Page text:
The fiscal cliff is all the rage. The lame-duck Congress is back and the tidal wave of pressure for a budget agreement is almost overwhelming. The public discussion and the negotiations are about taxes and entitlements, as anyone could have predicted. And, despite a year of special interest lobbying, the defense budget is headed down further, as a byproduct of those talks.
We're not talking about sequester; that drama is almost over. We are talking about defense budgets that will go as much as another $500 billion below the 10-year forecast Secretary Panetta offered last February -- making the overall reduction, including his budget request, at least $1 trillion. Real defense cuts, not a budget that keeps up with inflation, the way Panetta wanted. And it is time to plan accordingly.
Think tanks are often the canary in the coal mine when it comes to change in Washington, and their perspective on defense has changed dramatically since the election. Over the past few weeks, think tanks right, left, and center have issued reports that lay out the road to a disciplined defense drawdown, in which they rethink strategy, military force, weapons buying, and management. The reports come from the Stimson Center/Peterson Foundation, the Center for American Progress, the Project on Defense Alternatives, the Center for Strategic and International Studies, and, interestingly, the RAND Corporation. They agree on a surprising number of things, and all of them suggest deep cuts are inevitable.
The Stimson report, endorsed by a wide range of analysts (disclaimer: with a dissent, I am one of them), carefully describes a series of budgetary options, including one that would increase defense spending (however unrealistic) and one with additional cuts ranging from $350 to $590 billion beyond Panetta's. The CAP report strongly advocates $1 trillion in defense reductions (including the Panetta reductions). The PDA report calls for an additional $560 billion in defense cuts. The CSIS report (disclaimer: I am also part of its working group) starts with the assumption that defense budgets (including war costs) will decline around 30 percent in constant dollars (consistent with past drawdowns). As CSIS working group leader (and former DOD official) Clark Murdock puts it: "DOD needs to accept the likely reality that it will absorb a deeper reduction in defense spending and plan accordingly." And the RAND study, while eschewing any support for defense cuts, says it is realistic to think that defense budgets will go down $300-$500 billion below the Panetta estimate.
I think these estimates are actually on the low side. The last defense drawdown, from 1985 to 1998, saw defense budgets fall 36 percent in constant dollars. If the FY 1985 defense budget had been allowed to grow with inflation over the same period, DOD would have had $1.6 trillion more in resources than it got. So there may still be a way to go and, frankly, we won't know until we get there how deep the drawdown will actually be. But when we look back, we will see it was very deep, indeed.
Readers can surf the reports at will. But there are a number of strikingly consistent options they propose:
- All agree that the days of long-term stabilization operations, nation-building, and insurgent-chasing (read: Iraq and Afghanistan) are over. The Panetta strategy from January 2011 said this; all the reports endorse that view, and more. (Though RAND, to be fair, does provide an option that has the United States still chasing insurgents and instability in the Middle East through the next decade.)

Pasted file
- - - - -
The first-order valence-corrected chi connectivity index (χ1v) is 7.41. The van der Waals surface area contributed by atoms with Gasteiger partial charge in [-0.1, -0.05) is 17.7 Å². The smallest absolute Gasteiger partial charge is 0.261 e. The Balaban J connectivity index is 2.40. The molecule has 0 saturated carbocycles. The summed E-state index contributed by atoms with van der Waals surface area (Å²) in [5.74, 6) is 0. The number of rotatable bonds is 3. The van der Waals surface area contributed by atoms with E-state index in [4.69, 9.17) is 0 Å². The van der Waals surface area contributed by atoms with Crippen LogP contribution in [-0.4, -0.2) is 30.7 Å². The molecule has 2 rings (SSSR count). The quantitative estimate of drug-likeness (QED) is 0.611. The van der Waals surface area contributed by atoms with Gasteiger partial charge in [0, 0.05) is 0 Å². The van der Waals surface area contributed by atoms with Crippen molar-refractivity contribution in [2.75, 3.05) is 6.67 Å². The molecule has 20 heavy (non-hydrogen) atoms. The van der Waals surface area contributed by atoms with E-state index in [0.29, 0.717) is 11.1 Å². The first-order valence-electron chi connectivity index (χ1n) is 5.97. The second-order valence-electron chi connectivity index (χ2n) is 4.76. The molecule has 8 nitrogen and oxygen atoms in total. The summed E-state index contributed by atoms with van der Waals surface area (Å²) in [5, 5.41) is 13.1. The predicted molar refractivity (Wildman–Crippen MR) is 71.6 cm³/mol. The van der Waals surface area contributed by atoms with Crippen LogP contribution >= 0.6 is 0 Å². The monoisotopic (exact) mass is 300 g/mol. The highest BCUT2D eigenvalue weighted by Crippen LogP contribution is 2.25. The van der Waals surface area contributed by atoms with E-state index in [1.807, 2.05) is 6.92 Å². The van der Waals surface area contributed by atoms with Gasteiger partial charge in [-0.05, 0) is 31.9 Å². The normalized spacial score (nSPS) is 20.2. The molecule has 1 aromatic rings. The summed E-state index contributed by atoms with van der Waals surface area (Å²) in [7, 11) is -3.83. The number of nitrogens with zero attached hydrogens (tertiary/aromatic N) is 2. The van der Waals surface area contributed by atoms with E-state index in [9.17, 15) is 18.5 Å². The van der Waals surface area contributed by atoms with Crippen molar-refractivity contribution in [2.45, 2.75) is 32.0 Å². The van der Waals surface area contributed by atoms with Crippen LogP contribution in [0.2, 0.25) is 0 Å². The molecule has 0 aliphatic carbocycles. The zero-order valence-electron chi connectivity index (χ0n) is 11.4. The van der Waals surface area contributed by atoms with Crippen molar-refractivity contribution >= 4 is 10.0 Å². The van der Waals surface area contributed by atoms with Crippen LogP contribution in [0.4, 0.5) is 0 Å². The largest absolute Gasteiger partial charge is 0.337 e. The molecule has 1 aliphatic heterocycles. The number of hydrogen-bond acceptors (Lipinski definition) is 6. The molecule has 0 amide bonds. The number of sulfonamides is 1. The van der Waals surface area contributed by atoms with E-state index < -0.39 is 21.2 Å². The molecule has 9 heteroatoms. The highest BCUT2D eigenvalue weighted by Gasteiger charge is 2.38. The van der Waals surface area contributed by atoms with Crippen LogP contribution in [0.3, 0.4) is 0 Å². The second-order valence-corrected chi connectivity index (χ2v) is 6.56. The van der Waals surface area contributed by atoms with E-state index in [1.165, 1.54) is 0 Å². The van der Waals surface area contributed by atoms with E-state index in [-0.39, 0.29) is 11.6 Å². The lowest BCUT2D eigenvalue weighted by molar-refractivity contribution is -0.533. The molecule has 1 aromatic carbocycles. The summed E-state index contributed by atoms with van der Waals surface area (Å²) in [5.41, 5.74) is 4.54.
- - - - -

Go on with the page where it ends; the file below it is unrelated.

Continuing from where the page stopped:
- All of them agree that shrinking U.S. ground forces (Army and Marines) is the easiest and most appropriate way to cope with the new national security challenges in light of fewer resources. Some would have the overall military shrink below 1 million troops, while others suggest 1.15-1.2 million (again, except RAND's Middle East option).
- All of them would sharply reduce U.S. strategic nuclear forces, though none of them appears to endorse my favorite option: a submarine-based monad. This means, for many of them, between seven and nine nuclear-missile subs (down from the current 14), smaller ICBM forces, and an end to nuclear bombers and fighters.
- All agree that a robust investment in defense research and development is a suitable hedge against the future.
- None of them thinks China is a near-term military threat, which flies in the face of the Washington cottage industry that seeks to make China the next major enemy. For the most part, however, they hedge with a continued Pacific presence (RAND has a Western Pacific option).
- All agree that terrorist organizations are not a strategic threat to the United States and do not necessitate a large military force. Some, particularly CAP, argue that non-military instruments -- diplomacy, law enforcement, training -- are key to dealing with terrorist organizations. But virtually all of them, left or right, endorse special operations forces (which the PDA proposal would grow) as the military arm of a counterterrorism strategy.
- All say cyber threats present a strategic challenge. However, none of them analyzes this challenge in any depth, tells us why the military should lead the response, or looks for even a moment at the risk of a rapidly-growing U.S. cyber-offense capability.
- Virtually all of them, from left to right, call for greater "burden-sharing" from U.S. allies as a way of reducing the U.S. load.
These studies tell us that the drawdown is now inevitable; with less money, we need to do some serious thinking. But there is more road to travel here, and there are several issues the reports do not discuss in much depth that will be a critical part of the drawdown.